This dye is beautiful on newly dyed textiles, producing bright and beautiful red colours. Brazilwood has several advantages that make it a good choice as a first natural dye. It is easy to use, relatively inexpensive, and a little goes a long way. It is great for re-enactors because sappanwood is an authentic red dye from the medieval period. Brazilwood is wash-fast, but if it is exposed to too much light it will fade to a reddish brown. It is, therefore, more suitable for occasional or evening wear rather than for curtains.
Fig 1. Different colours with varying amounts of brazilwood (using ¾ teaspoon of chalk):
[L-R] 5%; 20%; 50% sappanwood (to weight of fibre = wt.%)
Fig 2. Varying colours with different amounts of chalk (using 20% sappanwood):
[L-R] no chalk; pinch of chalk; ¾ teaspoon of chalk
Fig 3. Colours with no chalk & chalk added afterwards:-
[L-R] no chalk; chalk added after
a) Dyeing with brazilwood powder (this page)
b) Dyeing with brazilwood extract (opens a new page)
c) Back to brazilwood biology & history (new page)
Dyeing with brazilwood powder
Important: Chalk (calcium carbonate) can make a very big difference to the colour of the dyed item. If you don’t use chalk when dyeing wool with brazilwood, you may get oranges. If you add a pinch of chalk the colour turns to reds; adding more chalk (1/3 to ¾ of a teaspoon) turns the wool toward crimson and lavender (see Fig 2). Add the chalk to the dye bath after you have strained the brazilwood and before adding the wool.
If you do not do that and your wool comes out orange, you can simmer the wool with a little chalk later on (see Fig 3), but this is not as successful as adding the chalk to the original brazilwood bath.
Brazilwood is sensitive to the pH of the water; acids (vinegar or citric acid) will make the colour more orange and alkalis (soda ash) will give you blue reds and purples. Brazilwood is also sensitive to iron; a pinch of iron will turn brazilwood towards lavender.
You will need:
- brazilwood powder
50 grams for fiery red, clarets and deep crimson OR
20 grams for warm reds OR
5 to 7 grams for pinks and corals (see Fig 1)
- 100 grams of mordanted wool (for strong colours)
another 50 or 100 grams of mordanted wood (for paler colours)
- a pinch to ¾ teaspoon chalk (calcium carbonate)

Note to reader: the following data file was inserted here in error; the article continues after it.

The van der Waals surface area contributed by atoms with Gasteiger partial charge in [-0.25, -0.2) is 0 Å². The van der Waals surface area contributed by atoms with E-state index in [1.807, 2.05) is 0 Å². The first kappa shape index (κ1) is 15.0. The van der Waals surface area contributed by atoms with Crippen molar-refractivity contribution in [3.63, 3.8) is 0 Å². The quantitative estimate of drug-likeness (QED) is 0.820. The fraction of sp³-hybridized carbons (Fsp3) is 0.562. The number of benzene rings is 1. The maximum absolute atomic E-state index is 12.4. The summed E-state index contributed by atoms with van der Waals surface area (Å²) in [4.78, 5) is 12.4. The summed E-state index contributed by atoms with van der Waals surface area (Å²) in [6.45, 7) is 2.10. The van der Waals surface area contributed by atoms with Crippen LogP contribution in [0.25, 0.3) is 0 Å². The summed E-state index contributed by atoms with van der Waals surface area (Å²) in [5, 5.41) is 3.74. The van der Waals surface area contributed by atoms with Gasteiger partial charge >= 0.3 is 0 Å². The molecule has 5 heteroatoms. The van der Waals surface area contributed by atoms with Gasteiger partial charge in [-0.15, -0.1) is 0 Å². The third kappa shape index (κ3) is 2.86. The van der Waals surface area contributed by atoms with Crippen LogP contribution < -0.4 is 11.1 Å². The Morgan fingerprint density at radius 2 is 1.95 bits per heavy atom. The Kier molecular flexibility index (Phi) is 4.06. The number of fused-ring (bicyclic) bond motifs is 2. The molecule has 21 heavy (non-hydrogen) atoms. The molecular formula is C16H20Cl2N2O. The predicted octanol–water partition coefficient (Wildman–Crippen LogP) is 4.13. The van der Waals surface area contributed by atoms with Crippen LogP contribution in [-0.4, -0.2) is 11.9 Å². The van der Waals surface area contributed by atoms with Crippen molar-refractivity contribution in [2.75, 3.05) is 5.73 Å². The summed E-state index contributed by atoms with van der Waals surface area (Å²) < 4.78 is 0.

- plastic sieve *
- square of silk chiffon
* Note: I recommend using a plastic sieve rather than a metal one because brazilwood reacts quickly with any traces of rust that may be present on a metal sieve.
1) Soaking and boiling the brazilwood
Put the brazilwood powder in a saucepan, cover with boiling water and leave overnight.
The following day, boil the powder in the water for two or three hours and leave it at least overnight, longer if possible.
If you are in a hurry, it is OK to boil the brazilwood for an hour and just let it cool first before straining and using it. However, you will probably get better colours if you leave it for a while.
2) Straining the brazilwood
You need to strain the brazilwood powder before adding the fibre. I found that the best material for straining is a square of silk chiffon. Place the silk chiffon over a sieve and carefully pour the contents of the saucepan through the sieve, saving the liquid.
If you are using brazilwood chips, you must remove them before adding the fibre as the chips have small barbs that attach themselves to the fibre and would have to be carefully picked off one by one. To remove the chips pour the contents of the saucepan through a plastic sieve, saving the liquid. (You can also save the chips by spreading them out to dry, as they can be reused several times.)
3) Dyeing the wool
Mix chalk with a little hot water and add to strained brazilwood.
Add 100 grams of wool mordanted with alum to the dye bath and simmer for an hour.
Take the wool out and add another 50 grams of wool for paler colours. You may still get some colour on a further 50 grams of wool.
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